Sometimes it causes me unease when I hear someone proudly claiming himself to be “a practical person”. It sounds as if there is little use in contemplating on theories or the abstract. Yes, it is true that sometimes theory without practice yields disembodied intellectuals hiding in ivory towers disconnected from reality. Yet, practice without theory is also equally dangerous, easily becoming short-sighted, unreflective, and overly pragmatic without vision and depth.
Recently, I found a bible passage that hints an equal emphasis on both thinking and practice:
“Finally, brothers, whatever is true, whatever is noble, whatever is right, whatever is pure, whatever is lovely, whatever is admirable—if anything is excellent or praiseworthy—think about such things. Whatever you have learned or received or heard from me, or seen in me—put it into practice. And the God of peace will be with you.” (Philippians 4:8-9)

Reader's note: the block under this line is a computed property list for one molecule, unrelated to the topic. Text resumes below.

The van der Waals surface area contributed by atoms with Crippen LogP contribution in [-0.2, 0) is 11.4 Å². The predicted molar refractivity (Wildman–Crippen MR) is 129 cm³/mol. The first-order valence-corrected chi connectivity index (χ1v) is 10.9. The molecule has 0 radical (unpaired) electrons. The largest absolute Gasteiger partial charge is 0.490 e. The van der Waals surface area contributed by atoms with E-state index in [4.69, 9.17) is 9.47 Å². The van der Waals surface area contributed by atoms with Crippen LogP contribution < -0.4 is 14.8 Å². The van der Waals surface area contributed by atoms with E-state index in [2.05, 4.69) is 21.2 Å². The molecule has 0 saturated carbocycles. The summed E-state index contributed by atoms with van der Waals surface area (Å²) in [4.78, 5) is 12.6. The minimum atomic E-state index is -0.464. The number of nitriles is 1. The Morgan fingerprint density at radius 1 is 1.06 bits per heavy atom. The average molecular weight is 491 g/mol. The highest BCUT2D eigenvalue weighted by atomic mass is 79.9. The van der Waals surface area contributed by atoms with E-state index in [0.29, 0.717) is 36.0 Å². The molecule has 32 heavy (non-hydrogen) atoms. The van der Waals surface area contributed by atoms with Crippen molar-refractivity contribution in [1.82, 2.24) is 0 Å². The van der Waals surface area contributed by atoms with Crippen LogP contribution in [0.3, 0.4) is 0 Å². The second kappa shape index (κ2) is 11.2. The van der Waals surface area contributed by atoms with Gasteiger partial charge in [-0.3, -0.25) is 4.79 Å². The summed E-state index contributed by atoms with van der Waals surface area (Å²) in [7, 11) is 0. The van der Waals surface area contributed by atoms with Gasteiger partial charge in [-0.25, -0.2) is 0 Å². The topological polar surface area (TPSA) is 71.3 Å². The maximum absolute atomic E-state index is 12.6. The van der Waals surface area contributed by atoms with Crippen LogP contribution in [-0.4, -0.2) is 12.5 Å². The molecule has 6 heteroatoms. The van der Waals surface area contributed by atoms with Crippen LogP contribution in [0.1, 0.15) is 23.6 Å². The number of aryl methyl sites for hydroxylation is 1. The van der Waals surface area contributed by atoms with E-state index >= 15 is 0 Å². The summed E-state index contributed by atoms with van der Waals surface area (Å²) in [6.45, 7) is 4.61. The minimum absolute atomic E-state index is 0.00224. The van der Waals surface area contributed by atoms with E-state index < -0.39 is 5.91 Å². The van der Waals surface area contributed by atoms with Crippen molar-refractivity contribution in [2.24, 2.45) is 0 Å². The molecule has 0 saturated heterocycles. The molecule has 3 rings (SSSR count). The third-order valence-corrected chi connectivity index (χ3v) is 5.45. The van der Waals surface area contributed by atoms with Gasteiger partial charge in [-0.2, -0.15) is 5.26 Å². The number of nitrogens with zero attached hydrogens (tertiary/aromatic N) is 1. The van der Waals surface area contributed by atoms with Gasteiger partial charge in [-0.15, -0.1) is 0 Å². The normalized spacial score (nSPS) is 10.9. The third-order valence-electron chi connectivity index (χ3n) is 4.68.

It is only those who want to avoid the messy reality and force everything into vague principles and generalizations would ignore the practical implications that challenge their neat and tidy theories. It is only those who have failed to put in the hard work of conjoining the two worlds would insist in leaving the theory behind and only do what is practical.
Theory informs pratice; practice informs theory. They are inseparable twins. There shouldn’t be a dichotomy between the two.